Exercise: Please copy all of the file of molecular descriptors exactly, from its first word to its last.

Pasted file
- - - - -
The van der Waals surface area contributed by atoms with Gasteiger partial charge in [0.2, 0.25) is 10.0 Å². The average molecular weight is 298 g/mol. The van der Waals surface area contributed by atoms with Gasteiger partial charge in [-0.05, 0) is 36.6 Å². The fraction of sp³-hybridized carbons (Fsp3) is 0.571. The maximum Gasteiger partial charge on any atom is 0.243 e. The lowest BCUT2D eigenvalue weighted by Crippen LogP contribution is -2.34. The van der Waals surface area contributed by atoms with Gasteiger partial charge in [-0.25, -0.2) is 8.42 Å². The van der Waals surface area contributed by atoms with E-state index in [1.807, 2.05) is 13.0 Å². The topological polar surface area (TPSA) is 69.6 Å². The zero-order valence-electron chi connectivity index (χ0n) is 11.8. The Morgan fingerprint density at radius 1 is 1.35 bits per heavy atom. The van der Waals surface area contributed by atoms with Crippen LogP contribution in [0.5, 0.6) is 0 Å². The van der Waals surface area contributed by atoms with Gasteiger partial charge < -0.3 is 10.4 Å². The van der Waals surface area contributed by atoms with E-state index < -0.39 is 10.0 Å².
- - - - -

The van der Waals surface area contributed by atoms with Gasteiger partial charge in [0.2, 0.25) is 10.0 Å². The average molecular weight is 298 g/mol. The van der Waals surface area contributed by atoms with Gasteiger partial charge in [-0.05, 0) is 36.6 Å². The fraction of sp³-hybridized carbons (Fsp3) is 0.571. The maximum Gasteiger partial charge on any atom is 0.243 e. The lowest BCUT2D eigenvalue weighted by Crippen LogP contribution is -2.34. The van der Waals surface area contributed by atoms with Gasteiger partial charge in [-0.25, -0.2) is 8.42 Å². The van der Waals surface area contributed by atoms with E-state index in [1.807, 2.05) is 13.0 Å². The topological polar surface area (TPSA) is 69.6 Å². The zero-order valence-electron chi connectivity index (χ0n) is 11.8. The Morgan fingerprint density at radius 1 is 1.35 bits per heavy atom. The van der Waals surface area contributed by atoms with Crippen LogP contribution in [0.5, 0.6) is 0 Å². The van der Waals surface area contributed by atoms with Gasteiger partial charge < -0.3 is 10.4 Å². The van der Waals surface area contributed by atoms with E-state index < -0.39 is 10.0 Å².